16 Jul 2019
An independent report by the RSA Food, Farming and Countryside Commission, chaired by Barclays UK Chair, Sir Ian Cheshire and published today sets out ‘a blueprint for the UK’s food, farming and countryside system as the UK is set to leave the European Union’.
Commenting on the RSA Food, Farming and Countryside Commission report, entitled ‘Our Future in the Land’, Professor Joanna Price, Vice-Chancellor of the Royal Agricultural University said:
“We welcome the Commission’s report, which paints an honest picture of the challenges facing farming, food production and stewardship of the countryside, and sets out some bold ideas to address them. The issues articulated in the report are immediate and urgent and as such they are central to our work at the RAU as we equip the new generation whose careers will be focussed on dealing with them.
“Such challenges are not new to the RAU as it was founded (as the Royal Agricultural College) 175 years ago to address the challenge facing UK agriculture at the time of the first industrial revolution. It remains the University’s primary responsibility to contribute to the thought leadership needed to navigate such periods of major disruption and opportunity. Our main purpose is to provide a focus for challenging the assumptions inherent in the status quo, provide innovative solutions to the complex problems that need to be solved and educate generations of students to engage with them.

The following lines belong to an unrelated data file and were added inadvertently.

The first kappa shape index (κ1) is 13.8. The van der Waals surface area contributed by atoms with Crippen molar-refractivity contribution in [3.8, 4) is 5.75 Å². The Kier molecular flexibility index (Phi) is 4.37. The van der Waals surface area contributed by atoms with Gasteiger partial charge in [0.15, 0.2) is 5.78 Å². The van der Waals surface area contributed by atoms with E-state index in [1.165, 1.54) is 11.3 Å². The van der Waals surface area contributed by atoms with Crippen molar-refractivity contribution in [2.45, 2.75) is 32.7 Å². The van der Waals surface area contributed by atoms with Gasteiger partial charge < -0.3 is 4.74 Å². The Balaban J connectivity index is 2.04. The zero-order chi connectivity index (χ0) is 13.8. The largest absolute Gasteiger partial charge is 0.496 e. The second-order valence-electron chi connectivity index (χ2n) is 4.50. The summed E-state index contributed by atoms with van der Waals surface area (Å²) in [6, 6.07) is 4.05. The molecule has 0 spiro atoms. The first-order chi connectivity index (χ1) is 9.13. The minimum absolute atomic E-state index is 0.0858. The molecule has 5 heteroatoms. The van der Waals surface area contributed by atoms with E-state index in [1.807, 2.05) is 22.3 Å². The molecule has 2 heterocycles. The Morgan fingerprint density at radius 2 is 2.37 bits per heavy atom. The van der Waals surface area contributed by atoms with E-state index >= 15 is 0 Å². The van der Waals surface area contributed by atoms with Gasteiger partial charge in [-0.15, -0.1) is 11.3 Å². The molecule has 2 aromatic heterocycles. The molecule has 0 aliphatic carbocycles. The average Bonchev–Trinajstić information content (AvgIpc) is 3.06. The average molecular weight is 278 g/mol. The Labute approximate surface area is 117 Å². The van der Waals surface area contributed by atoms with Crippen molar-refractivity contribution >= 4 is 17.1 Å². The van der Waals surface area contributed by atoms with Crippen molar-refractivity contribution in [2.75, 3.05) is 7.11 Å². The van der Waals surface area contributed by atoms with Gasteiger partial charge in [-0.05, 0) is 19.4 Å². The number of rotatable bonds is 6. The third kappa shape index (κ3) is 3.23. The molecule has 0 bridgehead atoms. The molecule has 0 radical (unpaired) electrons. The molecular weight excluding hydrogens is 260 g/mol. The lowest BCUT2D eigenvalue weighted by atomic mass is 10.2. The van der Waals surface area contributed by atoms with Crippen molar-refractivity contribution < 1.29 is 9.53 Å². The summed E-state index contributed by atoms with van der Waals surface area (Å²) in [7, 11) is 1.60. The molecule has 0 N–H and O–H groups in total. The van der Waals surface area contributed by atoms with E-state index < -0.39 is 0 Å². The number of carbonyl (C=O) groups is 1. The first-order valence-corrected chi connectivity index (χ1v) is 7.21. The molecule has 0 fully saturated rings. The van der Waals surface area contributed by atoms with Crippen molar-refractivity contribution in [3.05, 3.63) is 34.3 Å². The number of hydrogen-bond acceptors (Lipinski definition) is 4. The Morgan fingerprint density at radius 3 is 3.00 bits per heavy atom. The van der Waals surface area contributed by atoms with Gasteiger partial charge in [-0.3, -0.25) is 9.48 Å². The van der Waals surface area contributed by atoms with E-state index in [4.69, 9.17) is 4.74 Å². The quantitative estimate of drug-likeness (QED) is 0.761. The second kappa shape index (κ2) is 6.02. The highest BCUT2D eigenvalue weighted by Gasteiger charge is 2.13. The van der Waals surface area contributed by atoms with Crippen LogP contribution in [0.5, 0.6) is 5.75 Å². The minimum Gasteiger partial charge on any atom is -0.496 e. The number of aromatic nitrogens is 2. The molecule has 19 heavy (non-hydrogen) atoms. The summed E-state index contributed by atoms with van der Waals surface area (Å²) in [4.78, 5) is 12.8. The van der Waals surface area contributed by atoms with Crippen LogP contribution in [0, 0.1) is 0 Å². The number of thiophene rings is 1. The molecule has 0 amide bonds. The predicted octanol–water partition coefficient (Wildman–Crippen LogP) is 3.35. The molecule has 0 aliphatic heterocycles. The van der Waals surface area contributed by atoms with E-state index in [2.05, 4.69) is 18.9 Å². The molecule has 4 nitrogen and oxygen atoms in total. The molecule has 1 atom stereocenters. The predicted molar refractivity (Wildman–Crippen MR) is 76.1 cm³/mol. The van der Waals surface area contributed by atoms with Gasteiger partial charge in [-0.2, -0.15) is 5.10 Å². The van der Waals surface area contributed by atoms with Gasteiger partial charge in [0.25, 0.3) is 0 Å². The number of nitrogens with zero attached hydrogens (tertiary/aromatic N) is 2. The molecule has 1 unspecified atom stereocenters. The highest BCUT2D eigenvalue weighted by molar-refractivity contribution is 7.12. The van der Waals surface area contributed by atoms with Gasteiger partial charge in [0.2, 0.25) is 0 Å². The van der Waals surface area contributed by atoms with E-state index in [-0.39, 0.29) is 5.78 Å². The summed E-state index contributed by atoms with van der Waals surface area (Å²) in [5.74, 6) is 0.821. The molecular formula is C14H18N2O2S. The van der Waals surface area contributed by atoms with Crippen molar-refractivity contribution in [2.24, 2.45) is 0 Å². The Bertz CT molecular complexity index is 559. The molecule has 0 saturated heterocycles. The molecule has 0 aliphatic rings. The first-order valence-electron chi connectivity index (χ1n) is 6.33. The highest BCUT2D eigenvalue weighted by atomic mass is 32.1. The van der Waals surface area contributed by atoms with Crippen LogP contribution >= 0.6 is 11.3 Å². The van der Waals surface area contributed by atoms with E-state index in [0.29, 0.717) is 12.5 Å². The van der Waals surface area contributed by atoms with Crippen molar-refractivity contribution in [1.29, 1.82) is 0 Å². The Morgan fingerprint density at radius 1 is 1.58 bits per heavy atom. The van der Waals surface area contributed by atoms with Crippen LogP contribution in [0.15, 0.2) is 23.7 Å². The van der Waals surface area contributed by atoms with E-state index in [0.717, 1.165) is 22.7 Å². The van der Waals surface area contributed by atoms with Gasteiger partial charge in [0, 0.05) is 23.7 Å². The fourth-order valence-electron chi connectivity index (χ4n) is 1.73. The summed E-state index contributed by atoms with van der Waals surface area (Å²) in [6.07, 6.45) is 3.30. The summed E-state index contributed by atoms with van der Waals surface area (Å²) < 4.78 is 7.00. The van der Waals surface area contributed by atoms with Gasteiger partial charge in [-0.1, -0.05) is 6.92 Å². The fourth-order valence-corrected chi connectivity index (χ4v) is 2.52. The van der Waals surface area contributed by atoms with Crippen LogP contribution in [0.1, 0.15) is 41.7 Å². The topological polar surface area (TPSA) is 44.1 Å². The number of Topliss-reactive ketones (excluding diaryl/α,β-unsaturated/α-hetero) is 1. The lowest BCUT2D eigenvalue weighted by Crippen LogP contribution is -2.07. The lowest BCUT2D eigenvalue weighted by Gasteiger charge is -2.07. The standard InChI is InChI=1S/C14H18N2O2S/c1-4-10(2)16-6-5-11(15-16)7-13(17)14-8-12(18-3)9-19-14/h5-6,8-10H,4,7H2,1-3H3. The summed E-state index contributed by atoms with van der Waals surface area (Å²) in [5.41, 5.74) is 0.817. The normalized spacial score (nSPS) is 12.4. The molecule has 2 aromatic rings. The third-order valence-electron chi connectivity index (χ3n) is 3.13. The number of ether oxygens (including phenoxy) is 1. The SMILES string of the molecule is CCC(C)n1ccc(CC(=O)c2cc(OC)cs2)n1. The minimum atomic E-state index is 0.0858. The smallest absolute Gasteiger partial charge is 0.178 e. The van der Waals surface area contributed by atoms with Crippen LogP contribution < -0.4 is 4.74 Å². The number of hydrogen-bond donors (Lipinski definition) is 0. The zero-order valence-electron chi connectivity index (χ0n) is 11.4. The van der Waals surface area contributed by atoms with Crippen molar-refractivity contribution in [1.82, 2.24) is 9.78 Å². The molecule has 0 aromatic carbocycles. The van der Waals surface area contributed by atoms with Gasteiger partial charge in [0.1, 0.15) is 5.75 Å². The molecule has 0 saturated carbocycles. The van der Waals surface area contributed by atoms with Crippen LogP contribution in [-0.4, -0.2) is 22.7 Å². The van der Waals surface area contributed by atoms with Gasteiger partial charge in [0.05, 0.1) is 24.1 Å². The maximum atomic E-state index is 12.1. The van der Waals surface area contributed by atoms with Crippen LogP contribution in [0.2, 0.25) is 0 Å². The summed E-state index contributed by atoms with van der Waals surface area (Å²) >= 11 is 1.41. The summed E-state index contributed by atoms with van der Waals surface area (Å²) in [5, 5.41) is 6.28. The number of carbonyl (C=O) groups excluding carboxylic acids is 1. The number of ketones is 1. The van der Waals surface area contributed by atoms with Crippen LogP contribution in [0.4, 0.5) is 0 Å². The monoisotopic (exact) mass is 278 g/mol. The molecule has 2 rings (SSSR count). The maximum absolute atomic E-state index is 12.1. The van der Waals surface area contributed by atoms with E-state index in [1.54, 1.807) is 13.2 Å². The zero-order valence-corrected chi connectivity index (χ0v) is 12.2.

“The report is refreshing, because as well as being frank about the scale of the problems we face it is a strong vote of confidence in farmers, land managers, and all of us in our communities, to solve them. The University strongly agrees with the Commissioners that farming can be a force for positive change and that rural communities can thrive as a powerhouse for a green economy.
“This means tackling stereotypes, being open-minded about potential solutions and contemplating major changes in the balance of power within our food and farming system. The Commissioners recommend a shift in research towards backing innovation by farmers. This is also central to the University’s approach and something it supports directly through the Farmer-Led Innovation Network.
“The Commissioners also propose that Universities help train more farmers to provide quality advice to their peers. In a sector that can get very caught up in thinking about what skills the industry needs, it is refreshing that the Commission has put people at the heart of the agenda; not only has it asked existing farmers about the role they think they ought (would enjoy) to play, it has also asked what young people want to do in their careers, highlighting latent opportunities for farming and other rural employers.
“The report is timely, as it can inform Henry Dimbleby’s process to develop a National Food Strategy, as well as shape wider planning beyond Brexit. Crucially, the Commissioners empathise with the fact that people’s lives and livelihoods are steeped in food, farming and the countryside, while showing that for solutions to be satisfactory they must work for the whole population.
“Their report doesn’t claim to have all the answers, but it does offer some bold proposals, and moves the conversation forward in recognising the importance and urgency of asking the relevant questions.”
The Commission’s Research Director was Prof Tom MacMillan, Elizabeth Creak Chair in Rural Policy and Strategy at the RAU. He has advised the Commission since it started, and led its research projects on issues such as the future of rural work and farming for health.